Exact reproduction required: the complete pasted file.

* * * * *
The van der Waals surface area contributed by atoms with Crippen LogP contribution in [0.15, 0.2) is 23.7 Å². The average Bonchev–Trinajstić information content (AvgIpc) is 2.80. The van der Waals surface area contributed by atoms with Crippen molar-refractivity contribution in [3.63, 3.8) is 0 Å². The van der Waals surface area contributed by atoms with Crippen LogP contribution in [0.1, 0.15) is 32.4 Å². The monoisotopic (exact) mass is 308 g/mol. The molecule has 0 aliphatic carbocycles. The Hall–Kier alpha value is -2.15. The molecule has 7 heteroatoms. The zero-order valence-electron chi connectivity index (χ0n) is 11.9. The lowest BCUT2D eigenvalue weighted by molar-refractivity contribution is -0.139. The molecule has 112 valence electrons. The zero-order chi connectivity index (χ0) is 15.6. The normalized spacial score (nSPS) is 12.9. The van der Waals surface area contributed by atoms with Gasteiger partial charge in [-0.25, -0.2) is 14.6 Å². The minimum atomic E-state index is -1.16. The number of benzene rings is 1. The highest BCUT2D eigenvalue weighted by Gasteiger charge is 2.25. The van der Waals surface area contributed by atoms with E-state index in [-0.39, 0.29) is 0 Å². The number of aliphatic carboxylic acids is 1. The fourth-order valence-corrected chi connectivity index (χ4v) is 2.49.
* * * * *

The van der Waals surface area contributed by atoms with Crippen LogP contribution in [0.15, 0.2) is 23.7 Å². The average Bonchev–Trinajstić information content (AvgIpc) is 2.80. The van der Waals surface area contributed by atoms with Crippen molar-refractivity contribution in [3.63, 3.8) is 0 Å². The van der Waals surface area contributed by atoms with Crippen LogP contribution in [0.1, 0.15) is 32.4 Å². The monoisotopic (exact) mass is 308 g/mol. The molecule has 0 aliphatic carbocycles. The Hall–Kier alpha value is -2.15. The molecule has 7 heteroatoms. The zero-order valence-electron chi connectivity index (χ0n) is 11.9. The lowest BCUT2D eigenvalue weighted by molar-refractivity contribution is -0.139. The molecule has 112 valence electrons. The zero-order chi connectivity index (χ0) is 15.6. The normalized spacial score (nSPS) is 12.9. The van der Waals surface area contributed by atoms with Gasteiger partial charge in [-0.25, -0.2) is 14.6 Å². The minimum atomic E-state index is -1.16. The number of benzene rings is 1. The highest BCUT2D eigenvalue weighted by Gasteiger charge is 2.25. The van der Waals surface area contributed by atoms with E-state index in [-0.39, 0.29) is 0 Å². The number of aliphatic carboxylic acids is 1. The fourth-order valence-corrected chi connectivity index (χ4v) is 2.49.